Former Catholic “fixer” explains why accused priests come to Missouri. Patrick Wall describes himself as a former fixer for the Catholic Church. The former monk says his job was to clean up after a report of sexual abuse.
“Every one of my assignments was to follow a monk who had been credibly accused of child sexual assault and they had to remove him because the knowledge became public,” he said.
Wall spoke with Fox 2 via Skype about why he left the church after years of fixing allegations.
“It really wasn’t until years later that I began to have an understanding of what my assignments were. They were just one following another and I would say until 1996 or ’97, I didn’t understand essentially what I was assigned to do time after time after time,” he said. “That’s when awareness came that this huge dilemma and disaster of childhood sexual assault by priests was not going to end and that’s when I made the personal decision, I couldn’t support it any longer.”
“There was no way to take away that pain. You can’t eat that pain. There’s no way to give them any solace, because leadership was not going to acknowledge number one, publicly, that it happened.”
After leaving the church, Wall started working with attorneys who sued on behalf of children who say they’ve been abused. He says many of the accused priests are finding homes around the St. Louis area.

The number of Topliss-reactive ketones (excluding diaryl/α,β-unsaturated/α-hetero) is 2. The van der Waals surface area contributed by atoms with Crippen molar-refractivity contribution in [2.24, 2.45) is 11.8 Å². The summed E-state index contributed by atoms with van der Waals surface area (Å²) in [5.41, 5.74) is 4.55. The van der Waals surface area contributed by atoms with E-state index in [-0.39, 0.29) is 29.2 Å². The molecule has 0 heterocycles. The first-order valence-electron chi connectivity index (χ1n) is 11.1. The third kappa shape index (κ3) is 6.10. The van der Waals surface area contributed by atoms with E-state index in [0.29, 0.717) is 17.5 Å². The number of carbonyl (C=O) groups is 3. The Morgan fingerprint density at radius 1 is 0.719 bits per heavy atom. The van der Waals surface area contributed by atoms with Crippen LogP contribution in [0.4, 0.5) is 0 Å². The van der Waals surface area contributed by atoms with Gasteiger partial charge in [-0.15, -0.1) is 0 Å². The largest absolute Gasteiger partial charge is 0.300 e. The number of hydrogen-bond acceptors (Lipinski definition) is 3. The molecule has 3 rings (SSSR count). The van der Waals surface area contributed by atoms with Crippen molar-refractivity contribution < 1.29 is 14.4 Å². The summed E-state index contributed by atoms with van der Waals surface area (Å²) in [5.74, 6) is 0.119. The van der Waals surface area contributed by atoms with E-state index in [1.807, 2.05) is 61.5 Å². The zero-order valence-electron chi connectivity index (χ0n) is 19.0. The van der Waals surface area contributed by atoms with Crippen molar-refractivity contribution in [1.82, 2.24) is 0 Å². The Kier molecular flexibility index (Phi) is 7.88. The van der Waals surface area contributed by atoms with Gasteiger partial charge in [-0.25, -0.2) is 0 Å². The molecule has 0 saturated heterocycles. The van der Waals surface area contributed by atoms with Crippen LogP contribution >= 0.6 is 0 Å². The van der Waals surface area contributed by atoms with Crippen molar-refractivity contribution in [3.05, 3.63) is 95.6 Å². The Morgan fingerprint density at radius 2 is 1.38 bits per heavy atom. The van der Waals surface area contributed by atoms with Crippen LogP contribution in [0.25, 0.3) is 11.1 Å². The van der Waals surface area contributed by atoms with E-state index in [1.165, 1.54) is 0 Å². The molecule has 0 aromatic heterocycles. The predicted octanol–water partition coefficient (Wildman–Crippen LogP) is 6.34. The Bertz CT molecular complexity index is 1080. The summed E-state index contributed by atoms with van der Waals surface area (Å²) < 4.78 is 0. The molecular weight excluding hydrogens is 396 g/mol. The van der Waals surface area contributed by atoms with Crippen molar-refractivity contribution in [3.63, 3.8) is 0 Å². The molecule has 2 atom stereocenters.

“Missouri law has been very favorable to the church,” Wall said. “That’s why these facilities pop up.”
He’s talking about places like a Dittmer property Fox 2 featured last month, owned by the Servants of the Paraclete. It’s where priests and former priests get help and rehabilitation. Last month, a priest was arrested there – accused of abusing as many as 50 children.
“Is there proper supervision at these facilities? Those are real concerns,” Wall said. “I know the neighbors over the years, especially in Dittmer, have not been happy.”
“It’s a public safety question, you know, where are the perpetrators that have been acknowledged either by a court or by the various religious institutes? Who’s supervising them?”
A viewer pointed out there’s also a children’s camp near the Dittmer property.
No one in Dittmer would answer our questions about who’s lived here. And it’s not the only place housing accused priests.
Near Dittmer, in Franklin County, a rehabbing priest was convicted of possessing child pornography while living at the Wounded Brothers project.
Our recent Fox Files reports have featured two other places – like Jesuit Hall, near the SLU campus. It’s where we found a retired priest on a “list of Jesuits with credible accusations of sexual abuse of a minor.”
“That’s the most effective way to get anything done,” he said. “The church has proven since the 1980s that it can’t discipline itself and so the only way to do it is with civil authorities.”
The Catholic Church has recently been revealing names of priests with credible accusations and in some cases telling us where they are. There is also a new search engine by ProPublica, where anyone can look up details on priests based on documents the church has released.
And the Regina Cleri Home in Webster Groves, where we learned a priest accused of sex abuse lived rent-free until he died.
That former priest’s sister accused the church of covering up her brother’s past.
“They will not just be open and transparent and just say what’s going on,” Carol Kuhnert told us last August.
Kuhnert also wrote a book about it called No Longer on Pedestals.
Meanwhile, Patrick Wall found his new calling – fighting for victims in civil court.
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